The reason why my postings often involve material which concerns the Law and "the old man" is because this is the forefront of our "wrestling" (Eph 2:6), where the Holy Spirit continually causes us not to do "the things that ye would" (Gal 5:17). It is here where the Spirit restrains the sinful nature (old man) so the Father can constrain us to "will and to do of His good pleasure" (Phil 2:13).
There are those who teach that the man in Romans Seven is not a child of God at all, and thereby lead people into the manifest error that a mere child of nature may “with the mind serve the law of God” (v 25), as “delighting in it” (v 22). But this is in spite of Paul’s own assurance that “the mind of the flesh is enmity against God; for it is not subject to the law of God, neither indeed can be; so, then, they that are in the flesh cannot please God” (8:7, 8).
The mind of the man in Romans Seven is subject to the law of God, as the mind of the flesh or of one in the flesh cannot be. Thus the man passing through this experience, with a right will, and absolute powerlessness to accomplish it, is clearly converted and is a child of God. The need of the experience of the old man in the seventh of Romans is the need of learning practically to abide in the Lord Jesus at all times, to accept Him for life as well as for position.
Romans Seven concerns the work of, and freedom from, the law. That law reveals me as evil to my heart’s core. It makes me learn this experientially, by putting me under responsibility not to be the thing I am in the flesh. It occupies me with myself and with the evil—very profitably, surely, until I have learned the extent of it. I am taught by heart-breaking experience to “know that in me, that is in my flesh, dwelleth no good thing” (v 18). In the face of a right will, I cannot accomplish my desire. I may argue that it is not I that do the evil, it is “sin that dwelleth in me” (vs 17, 20), and still that is not deliverance. It only makes me cry the more, “Oh, wretched man that I am” (v 24)!
The Father never means me to be able, with the Pharisee (Luke 18:11), to thank Him for the goodness that I find in myself. Self-conscious humility is spoiled by the very consciousness. If I will be at it, He leaves me to find in this irreparable flesh, which cannot be mended, what I may break my heart over, but never alter. It is a quicksand which spoils all my building—a morass impractical to cultivation; and the Father uses this, in His sovereignty over evil, to wean me from self-confidence and self-complacency, and cast me over to dependence upon Him.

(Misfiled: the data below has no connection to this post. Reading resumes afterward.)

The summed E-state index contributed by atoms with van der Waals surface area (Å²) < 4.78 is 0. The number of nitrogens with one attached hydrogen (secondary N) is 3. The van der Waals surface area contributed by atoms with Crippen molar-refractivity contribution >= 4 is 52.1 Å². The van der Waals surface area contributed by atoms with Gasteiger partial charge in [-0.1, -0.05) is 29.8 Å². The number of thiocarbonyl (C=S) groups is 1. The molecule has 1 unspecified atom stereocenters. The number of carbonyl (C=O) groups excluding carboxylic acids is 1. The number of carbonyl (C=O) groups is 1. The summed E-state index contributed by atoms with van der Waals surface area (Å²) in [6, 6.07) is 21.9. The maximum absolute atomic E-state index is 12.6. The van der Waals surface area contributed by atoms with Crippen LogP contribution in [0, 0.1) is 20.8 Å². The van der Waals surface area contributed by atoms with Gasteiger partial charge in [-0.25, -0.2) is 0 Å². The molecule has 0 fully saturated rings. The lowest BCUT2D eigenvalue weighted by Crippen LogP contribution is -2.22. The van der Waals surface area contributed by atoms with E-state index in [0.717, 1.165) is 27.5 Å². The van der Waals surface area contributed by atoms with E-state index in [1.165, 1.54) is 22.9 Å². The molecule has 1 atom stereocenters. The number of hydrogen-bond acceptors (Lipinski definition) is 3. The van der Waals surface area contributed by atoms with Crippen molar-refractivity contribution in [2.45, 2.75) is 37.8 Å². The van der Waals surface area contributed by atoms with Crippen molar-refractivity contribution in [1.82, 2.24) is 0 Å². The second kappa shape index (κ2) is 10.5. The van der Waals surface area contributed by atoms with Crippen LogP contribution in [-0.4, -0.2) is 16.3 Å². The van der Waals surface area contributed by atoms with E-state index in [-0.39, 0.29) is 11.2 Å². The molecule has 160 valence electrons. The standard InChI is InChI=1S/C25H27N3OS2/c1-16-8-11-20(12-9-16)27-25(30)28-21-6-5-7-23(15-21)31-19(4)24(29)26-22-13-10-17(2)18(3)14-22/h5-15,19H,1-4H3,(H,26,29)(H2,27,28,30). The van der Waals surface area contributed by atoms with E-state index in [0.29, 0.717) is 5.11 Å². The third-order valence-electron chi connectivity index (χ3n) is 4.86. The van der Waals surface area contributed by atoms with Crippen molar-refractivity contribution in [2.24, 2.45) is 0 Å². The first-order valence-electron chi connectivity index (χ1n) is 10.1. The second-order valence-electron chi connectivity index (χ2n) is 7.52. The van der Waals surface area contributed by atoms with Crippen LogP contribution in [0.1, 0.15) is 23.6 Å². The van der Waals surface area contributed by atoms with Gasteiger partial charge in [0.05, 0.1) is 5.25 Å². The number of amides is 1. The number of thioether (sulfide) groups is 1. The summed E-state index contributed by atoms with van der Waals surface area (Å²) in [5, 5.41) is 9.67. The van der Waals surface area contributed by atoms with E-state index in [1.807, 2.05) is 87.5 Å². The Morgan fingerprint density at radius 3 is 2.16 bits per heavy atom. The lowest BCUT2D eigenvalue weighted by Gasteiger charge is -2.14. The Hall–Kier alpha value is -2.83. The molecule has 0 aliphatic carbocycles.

Peace through our own evidence—peace through our own work or effort or self-complacency—cannot be identified with “peace with God through our Lord Jesus Christ” (Rom 5:1). The Father cannot trust us with such perilous self-contemplation. The growth which He intends for His people is confounded with a self-consciousness which is the primary hindrance to that growth. Our Father has made the Lord Jesus to be our sanctification as much as our righteousness (1 Cor 1:30), and the way of it is, occupation with the Lord Jesus, and with Him alone. Only as “we all with open face” are “beholding . . . the glory of the Lord,” do we become “changed into the same image from glory to glory, even as by the Spirit of the Lord” (2 Cor 3:18).
Sanctification, or growth, is no more acquired by self-cultivation than righteousness is. It is “faith that worketh by love” (Gal 5:6); it is faith that does all this, because it is the Holy Spirit who carries it out as the Lord Jesus is our only Object for that faith. The believer taken up with the beauty of the Lord Jesus is the one who is learning the secret of it all—“For me to live is Christ” (Phil 1:21).